Paris – London by Eurostar: £49.50 per adult and £47 per ‘youth’ fare – £193
London – Sheffield: £8.90 per adult, £2.55 per child – £29.25
So, the total coming back from Paris to Sheffield by train was £222.25 for four people.
All in all, it cost just under £525 for 2 adults and 2 teenagers.
What was the trip like?
It was an early start for us. I spend lots of time dreaming about train trips to Europe but if you have to factor in the connection from our home in the UK to London it begins to look like a very long day! Our train left Sheffield at just before 8am which meant an early tram ride in to the centre of the city.
The train in to London was great – it was an East Midlands train and was comfortable, on time and they even came round with free festive brownies for us all. A winner! It was just over 2 hours and 15 mins to get in to Kings Cross Station.
It’s just a short walk from Kings Cross to St Pancras station where the Eurostar goes from. Nice and easy with baggage and with kids. It was busy, but that was to be expected the weekend before Christmas!
The check in for the Eurostar was the worst part but when I say that I don’t mean it was bad, just the worst bit of the day which was mostly easy! There was a bit of a queue going out and a much bigger queue going home to get through passport control and security but once you were through it was super easy. (we did the trip without kids a few months later and it was really empty – a big contrast to Christmas time so I guess the time of year you do it makes a difference)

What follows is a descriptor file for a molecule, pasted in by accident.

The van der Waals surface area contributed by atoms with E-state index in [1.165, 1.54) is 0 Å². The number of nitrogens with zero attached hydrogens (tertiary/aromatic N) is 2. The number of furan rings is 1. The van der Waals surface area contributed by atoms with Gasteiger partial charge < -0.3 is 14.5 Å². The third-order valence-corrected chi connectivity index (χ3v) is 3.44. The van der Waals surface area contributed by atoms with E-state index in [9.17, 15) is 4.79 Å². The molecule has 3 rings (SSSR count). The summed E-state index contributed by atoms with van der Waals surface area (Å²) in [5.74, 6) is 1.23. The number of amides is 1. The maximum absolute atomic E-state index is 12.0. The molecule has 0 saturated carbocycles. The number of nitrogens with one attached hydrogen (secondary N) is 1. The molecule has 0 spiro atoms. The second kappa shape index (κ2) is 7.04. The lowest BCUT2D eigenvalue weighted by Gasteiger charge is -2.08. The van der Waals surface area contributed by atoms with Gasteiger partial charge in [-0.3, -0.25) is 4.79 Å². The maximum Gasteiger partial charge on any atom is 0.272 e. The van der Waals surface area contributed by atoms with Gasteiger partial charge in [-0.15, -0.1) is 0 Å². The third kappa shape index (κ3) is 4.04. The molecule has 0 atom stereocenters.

There’s a check in area to wait with a small shop, cafe and toilets. It was quite busy when we were there but it calmed down once the earlier train boarded so if you arrive and see no seats don’t worry too much, you’ll get one soon enough.
The Eurostar was a really nice and comfortable train too – we had brought our own food to have a picnic on the train (always keeping the budget down!) which was easy to do and allowed. It arrived in Gare du Nord where we then went on the metro to our AirBnB for the week!
Overall it was a really pleasant way to travel – much, much nicer than airports and all the security checks there. Not to mention that I don’t really like flying! The fact that we could do it all in one day and without our feet leaving the ground was pretty amazing to me. I loved it.